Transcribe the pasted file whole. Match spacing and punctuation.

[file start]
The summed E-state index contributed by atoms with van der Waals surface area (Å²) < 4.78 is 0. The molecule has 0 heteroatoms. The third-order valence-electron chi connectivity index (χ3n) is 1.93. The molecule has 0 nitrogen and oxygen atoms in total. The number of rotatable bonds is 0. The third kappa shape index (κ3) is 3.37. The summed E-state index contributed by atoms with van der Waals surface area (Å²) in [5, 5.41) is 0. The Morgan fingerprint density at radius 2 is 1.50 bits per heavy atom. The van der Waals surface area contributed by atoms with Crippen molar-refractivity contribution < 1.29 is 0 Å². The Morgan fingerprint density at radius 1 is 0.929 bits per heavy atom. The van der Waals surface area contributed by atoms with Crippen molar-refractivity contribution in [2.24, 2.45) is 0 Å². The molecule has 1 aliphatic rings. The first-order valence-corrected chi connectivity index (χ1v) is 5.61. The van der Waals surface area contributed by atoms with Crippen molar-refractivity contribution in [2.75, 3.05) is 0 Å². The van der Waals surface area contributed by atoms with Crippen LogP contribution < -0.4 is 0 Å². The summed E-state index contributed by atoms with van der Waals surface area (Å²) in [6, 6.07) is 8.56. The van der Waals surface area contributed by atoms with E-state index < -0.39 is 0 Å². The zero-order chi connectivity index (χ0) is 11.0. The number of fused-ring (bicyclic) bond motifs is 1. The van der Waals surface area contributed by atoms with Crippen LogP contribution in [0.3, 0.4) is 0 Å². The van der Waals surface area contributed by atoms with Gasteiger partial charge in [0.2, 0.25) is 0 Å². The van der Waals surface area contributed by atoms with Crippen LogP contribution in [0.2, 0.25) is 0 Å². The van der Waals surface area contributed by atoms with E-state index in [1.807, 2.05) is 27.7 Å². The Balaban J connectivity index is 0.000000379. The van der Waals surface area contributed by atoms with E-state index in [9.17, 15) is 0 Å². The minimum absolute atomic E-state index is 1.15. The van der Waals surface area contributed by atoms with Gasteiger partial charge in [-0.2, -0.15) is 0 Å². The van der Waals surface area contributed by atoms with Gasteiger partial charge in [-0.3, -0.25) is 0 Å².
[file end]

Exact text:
The summed E-state index contributed by atoms with van der Waals surface area (Å²) < 4.78 is 0. The molecule has 0 heteroatoms. The third-order valence-electron chi connectivity index (χ3n) is 1.93. The molecule has 0 nitrogen and oxygen atoms in total. The number of rotatable bonds is 0. The third kappa shape index (κ3) is 3.37. The summed E-state index contributed by atoms with van der Waals surface area (Å²) in [5, 5.41) is 0. The Morgan fingerprint density at radius 2 is 1.50 bits per heavy atom. The van der Waals surface area contributed by atoms with Crippen molar-refractivity contribution < 1.29 is 0 Å². The Morgan fingerprint density at radius 1 is 0.929 bits per heavy atom. The van der Waals surface area contributed by atoms with Crippen molar-refractivity contribution in [2.24, 2.45) is 0 Å². The molecule has 1 aliphatic rings. The first-order valence-corrected chi connectivity index (χ1v) is 5.61. The van der Waals surface area contributed by atoms with Crippen molar-refractivity contribution in [2.75, 3.05) is 0 Å². The van der Waals surface area contributed by atoms with Crippen LogP contribution < -0.4 is 0 Å². The summed E-state index contributed by atoms with van der Waals surface area (Å²) in [6, 6.07) is 8.56. The van der Waals surface area contributed by atoms with E-state index < -0.39 is 0 Å². The zero-order chi connectivity index (χ0) is 11.0. The number of fused-ring (bicyclic) bond motifs is 1. The van der Waals surface area contributed by atoms with Crippen LogP contribution in [0.3, 0.4) is 0 Å². The van der Waals surface area contributed by atoms with Gasteiger partial charge in [0.2, 0.25) is 0 Å². The van der Waals surface area contributed by atoms with Crippen LogP contribution in [0.2, 0.25) is 0 Å². The van der Waals surface area contributed by atoms with E-state index in [1.807, 2.05) is 27.7 Å². The Balaban J connectivity index is 0.000000379. The van der Waals surface area contributed by atoms with E-state index in [9.17, 15) is 0 Å². The minimum absolute atomic E-state index is 1.15. The van der Waals surface area contributed by atoms with Gasteiger partial charge in [-0.2, -0.15) is 0 Å². The van der Waals surface area contributed by atoms with Gasteiger partial charge in [-0.3, -0.25) is 0 Å².